The potential political impact of the Orlando massacre
Local political leaders and a political scientist talk about the impact a tragedy like the Orlando massacre can have on the upcoming election, and the minds of Michiana voters.
“When I’m elected, I will suspend immigration from areas of the world where there is a proven history of terrorism against the United States, Europe or our allies, until we fully understand how to end these threats,” Presumptive Republican Presidential Nominee Donald Trump said in a speech Monday afternoon.
“Inflammatory, anti-Muslim rhetoric and threatening to ban the families and friends of Muslim Americans, as well as millions of Muslim business people and tourists from entering our country, hurts the vast majority of Muslims who love freedom and hate terror,” Presumptive Democratic Presidential Nominee Hillary Clinton said in a speech Monday afternoon.
Trump and Clinton spoke out in wake of the deadliest mass shooting in U.S. history.
In Michiana, local political leaders said this latest mass shooting places a spotlight on the issues most important to Indiana voters.
But after speaking with the heads of the St. Joseph County political parties Monday, the differences in their beliefs was evident.
“Security is the number one priority, yes,” St. Joseph County Republican Vice Chair Lynn Fitzpatrick said. “This is not hate. This is security.”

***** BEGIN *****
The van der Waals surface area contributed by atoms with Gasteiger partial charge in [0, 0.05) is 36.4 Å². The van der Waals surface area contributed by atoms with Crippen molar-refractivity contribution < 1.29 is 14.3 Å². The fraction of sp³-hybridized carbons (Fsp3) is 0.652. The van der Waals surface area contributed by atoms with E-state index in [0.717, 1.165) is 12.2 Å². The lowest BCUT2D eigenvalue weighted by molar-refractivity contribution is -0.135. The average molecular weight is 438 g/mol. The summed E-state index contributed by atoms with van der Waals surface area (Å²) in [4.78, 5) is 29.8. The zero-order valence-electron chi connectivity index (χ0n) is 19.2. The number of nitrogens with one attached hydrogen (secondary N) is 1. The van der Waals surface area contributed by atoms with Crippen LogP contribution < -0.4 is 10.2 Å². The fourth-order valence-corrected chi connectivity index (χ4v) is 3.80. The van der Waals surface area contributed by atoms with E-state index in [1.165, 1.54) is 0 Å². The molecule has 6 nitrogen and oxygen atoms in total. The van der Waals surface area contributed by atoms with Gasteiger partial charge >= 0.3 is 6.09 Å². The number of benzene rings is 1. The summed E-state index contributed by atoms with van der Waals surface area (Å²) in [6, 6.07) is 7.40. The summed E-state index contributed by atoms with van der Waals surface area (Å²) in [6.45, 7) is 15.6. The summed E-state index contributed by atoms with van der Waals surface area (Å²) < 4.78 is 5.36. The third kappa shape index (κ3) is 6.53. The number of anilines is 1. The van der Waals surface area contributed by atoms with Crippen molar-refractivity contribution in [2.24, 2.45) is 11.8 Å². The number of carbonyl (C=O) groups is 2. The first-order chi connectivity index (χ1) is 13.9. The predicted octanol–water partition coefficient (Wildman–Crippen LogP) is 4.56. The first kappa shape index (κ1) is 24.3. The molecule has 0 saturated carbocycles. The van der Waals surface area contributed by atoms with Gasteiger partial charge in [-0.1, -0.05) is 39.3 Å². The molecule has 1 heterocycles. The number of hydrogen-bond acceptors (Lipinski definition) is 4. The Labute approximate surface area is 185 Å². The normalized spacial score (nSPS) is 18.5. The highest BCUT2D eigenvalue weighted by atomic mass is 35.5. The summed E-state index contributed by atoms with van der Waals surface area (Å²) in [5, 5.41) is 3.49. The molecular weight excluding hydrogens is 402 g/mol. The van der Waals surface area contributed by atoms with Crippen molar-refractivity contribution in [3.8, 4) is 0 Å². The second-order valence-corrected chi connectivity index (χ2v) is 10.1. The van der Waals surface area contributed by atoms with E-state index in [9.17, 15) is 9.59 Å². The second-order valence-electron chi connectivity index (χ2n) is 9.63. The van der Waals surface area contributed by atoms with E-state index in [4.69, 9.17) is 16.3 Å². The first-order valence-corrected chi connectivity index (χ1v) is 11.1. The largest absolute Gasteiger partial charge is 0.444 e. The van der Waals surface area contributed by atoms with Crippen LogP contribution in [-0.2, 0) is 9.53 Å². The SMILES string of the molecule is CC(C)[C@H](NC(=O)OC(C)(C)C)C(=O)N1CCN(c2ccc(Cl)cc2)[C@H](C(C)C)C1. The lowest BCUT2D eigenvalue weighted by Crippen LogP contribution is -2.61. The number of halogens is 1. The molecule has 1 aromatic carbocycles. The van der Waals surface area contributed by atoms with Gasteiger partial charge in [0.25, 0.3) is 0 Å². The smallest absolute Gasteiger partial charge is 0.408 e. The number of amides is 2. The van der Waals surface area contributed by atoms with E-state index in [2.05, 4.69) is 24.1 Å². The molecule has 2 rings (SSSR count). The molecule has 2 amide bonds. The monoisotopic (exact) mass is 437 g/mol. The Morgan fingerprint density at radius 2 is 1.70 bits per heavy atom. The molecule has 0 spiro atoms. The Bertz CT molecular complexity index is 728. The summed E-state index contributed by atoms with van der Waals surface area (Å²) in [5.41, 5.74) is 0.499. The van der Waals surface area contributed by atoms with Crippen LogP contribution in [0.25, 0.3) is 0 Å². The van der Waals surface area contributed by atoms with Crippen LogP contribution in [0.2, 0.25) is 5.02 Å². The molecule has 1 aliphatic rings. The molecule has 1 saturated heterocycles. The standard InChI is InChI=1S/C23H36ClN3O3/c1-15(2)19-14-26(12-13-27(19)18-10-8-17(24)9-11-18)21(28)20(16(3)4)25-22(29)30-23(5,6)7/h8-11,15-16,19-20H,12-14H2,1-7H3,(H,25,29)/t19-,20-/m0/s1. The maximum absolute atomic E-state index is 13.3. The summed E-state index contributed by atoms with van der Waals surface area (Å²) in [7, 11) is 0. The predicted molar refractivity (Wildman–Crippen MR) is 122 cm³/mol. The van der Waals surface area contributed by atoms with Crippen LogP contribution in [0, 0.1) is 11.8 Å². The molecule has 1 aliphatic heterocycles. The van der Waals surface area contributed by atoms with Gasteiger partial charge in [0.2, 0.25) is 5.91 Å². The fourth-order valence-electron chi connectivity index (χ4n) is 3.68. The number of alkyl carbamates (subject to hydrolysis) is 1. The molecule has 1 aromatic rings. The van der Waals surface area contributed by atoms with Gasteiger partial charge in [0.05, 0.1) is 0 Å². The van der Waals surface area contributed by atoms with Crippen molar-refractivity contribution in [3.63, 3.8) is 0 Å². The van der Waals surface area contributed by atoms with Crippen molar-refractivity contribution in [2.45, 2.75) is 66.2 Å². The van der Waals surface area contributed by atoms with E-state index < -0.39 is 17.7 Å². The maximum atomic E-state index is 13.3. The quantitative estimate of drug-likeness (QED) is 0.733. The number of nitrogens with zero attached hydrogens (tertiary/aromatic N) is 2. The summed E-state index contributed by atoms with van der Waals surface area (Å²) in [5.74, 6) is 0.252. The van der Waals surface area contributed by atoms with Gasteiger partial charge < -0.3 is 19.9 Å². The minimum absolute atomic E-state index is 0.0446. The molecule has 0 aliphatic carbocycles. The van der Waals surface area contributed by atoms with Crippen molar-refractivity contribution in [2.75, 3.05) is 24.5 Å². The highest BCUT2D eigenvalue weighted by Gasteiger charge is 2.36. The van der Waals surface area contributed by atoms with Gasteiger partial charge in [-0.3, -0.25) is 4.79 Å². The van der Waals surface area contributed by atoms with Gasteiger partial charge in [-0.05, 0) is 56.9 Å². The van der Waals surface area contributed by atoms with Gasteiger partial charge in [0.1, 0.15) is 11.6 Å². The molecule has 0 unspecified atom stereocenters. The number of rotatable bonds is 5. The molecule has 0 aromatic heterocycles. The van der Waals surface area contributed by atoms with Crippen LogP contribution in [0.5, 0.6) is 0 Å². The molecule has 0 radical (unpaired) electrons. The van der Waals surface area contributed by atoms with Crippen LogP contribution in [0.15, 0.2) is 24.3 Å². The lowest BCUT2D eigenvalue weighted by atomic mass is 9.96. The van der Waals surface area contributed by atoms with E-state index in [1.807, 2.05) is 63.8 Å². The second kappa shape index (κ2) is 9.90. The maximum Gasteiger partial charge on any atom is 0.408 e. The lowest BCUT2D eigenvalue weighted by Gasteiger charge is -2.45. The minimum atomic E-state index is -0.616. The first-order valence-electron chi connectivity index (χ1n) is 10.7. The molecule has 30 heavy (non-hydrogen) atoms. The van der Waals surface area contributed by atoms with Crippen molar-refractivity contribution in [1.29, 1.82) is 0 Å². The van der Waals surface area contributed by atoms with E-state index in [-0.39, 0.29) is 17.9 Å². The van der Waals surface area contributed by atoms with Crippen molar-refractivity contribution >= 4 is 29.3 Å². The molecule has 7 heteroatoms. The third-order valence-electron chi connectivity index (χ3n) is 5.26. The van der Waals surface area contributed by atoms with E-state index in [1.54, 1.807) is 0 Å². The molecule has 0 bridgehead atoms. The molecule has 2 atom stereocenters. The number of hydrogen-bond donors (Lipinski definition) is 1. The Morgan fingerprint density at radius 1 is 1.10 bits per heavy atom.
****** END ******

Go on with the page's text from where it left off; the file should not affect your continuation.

“There’s a lot of hypersensitivity on the equality issue and looking out for those voices in our community that might not be able to speak as loudly,” St. Joseph County Democratic Chair Jason Critchlow said. “And secondary is, I’m hearing [from voters] a lot about just the issue of guns, and then right along with that is national security.”
IU South Bend Political Science Professor Elizabeth Bennion said tragedies like Orlando almost require a political response because voters look to our nation’s leaders for answers.
She advises Michiana voters to pay close attention in the coming months to how the candidates for president react to this terror attack.
“We are seeing, on the one hand, a candidate who says what we need to do is ban all Muslims from the United States,” Bennion said. “On the other hand, we see candidates who are saying what we need to do is recognize that an attack on one of us, is an attack on all of us, regardless of our race, ethnicity, religion, etc.”
Bennion’s point is that there is a sharp divide between how our leaders want to respond to this latest massacre, thus fueling a debate ahead of the general election.